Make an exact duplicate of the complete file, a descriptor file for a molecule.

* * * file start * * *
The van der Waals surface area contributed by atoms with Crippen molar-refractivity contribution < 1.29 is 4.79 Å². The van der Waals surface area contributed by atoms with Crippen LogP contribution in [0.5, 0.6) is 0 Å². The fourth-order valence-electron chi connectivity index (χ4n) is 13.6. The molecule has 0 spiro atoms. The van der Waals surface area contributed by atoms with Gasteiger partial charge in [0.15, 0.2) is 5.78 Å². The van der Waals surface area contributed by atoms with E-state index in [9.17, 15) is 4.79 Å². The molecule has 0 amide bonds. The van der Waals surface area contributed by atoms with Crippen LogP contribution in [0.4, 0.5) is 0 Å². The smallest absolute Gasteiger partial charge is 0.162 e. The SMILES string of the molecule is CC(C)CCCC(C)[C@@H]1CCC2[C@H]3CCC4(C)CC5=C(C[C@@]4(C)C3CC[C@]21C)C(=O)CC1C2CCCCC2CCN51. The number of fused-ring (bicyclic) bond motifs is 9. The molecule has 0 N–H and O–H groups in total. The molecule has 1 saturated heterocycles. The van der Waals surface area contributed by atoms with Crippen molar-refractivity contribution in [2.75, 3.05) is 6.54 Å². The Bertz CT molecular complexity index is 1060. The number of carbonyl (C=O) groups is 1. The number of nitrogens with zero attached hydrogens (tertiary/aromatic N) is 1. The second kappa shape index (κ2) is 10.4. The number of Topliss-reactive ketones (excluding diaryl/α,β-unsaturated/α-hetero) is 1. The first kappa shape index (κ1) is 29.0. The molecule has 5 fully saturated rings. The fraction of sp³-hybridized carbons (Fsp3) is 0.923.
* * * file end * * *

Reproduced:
The van der Waals surface area contributed by atoms with Crippen molar-refractivity contribution < 1.29 is 4.79 Å². The van der Waals surface area contributed by atoms with Crippen LogP contribution in [0.5, 0.6) is 0 Å². The fourth-order valence-electron chi connectivity index (χ4n) is 13.6. The molecule has 0 spiro atoms. The van der Waals surface area contributed by atoms with Gasteiger partial charge in [0.15, 0.2) is 5.78 Å². The van der Waals surface area contributed by atoms with E-state index in [9.17, 15) is 4.79 Å². The molecule has 0 amide bonds. The van der Waals surface area contributed by atoms with Crippen LogP contribution in [0.4, 0.5) is 0 Å². The smallest absolute Gasteiger partial charge is 0.162 e. The SMILES string of the molecule is CC(C)CCCC(C)[C@@H]1CCC2[C@H]3CCC4(C)CC5=C(C[C@@]4(C)C3CC[C@]21C)C(=O)CC1C2CCCCC2CCN51. The number of fused-ring (bicyclic) bond motifs is 9. The molecule has 0 N–H and O–H groups in total. The molecule has 1 saturated heterocycles. The van der Waals surface area contributed by atoms with Crippen molar-refractivity contribution in [2.75, 3.05) is 6.54 Å². The Bertz CT molecular complexity index is 1060. The number of carbonyl (C=O) groups is 1. The number of nitrogens with zero attached hydrogens (tertiary/aromatic N) is 1. The second kappa shape index (κ2) is 10.4. The number of Topliss-reactive ketones (excluding diaryl/α,β-unsaturated/α-hetero) is 1. The first kappa shape index (κ1) is 29.0. The molecule has 5 fully saturated rings. The fraction of sp³-hybridized carbons (Fsp3) is 0.923.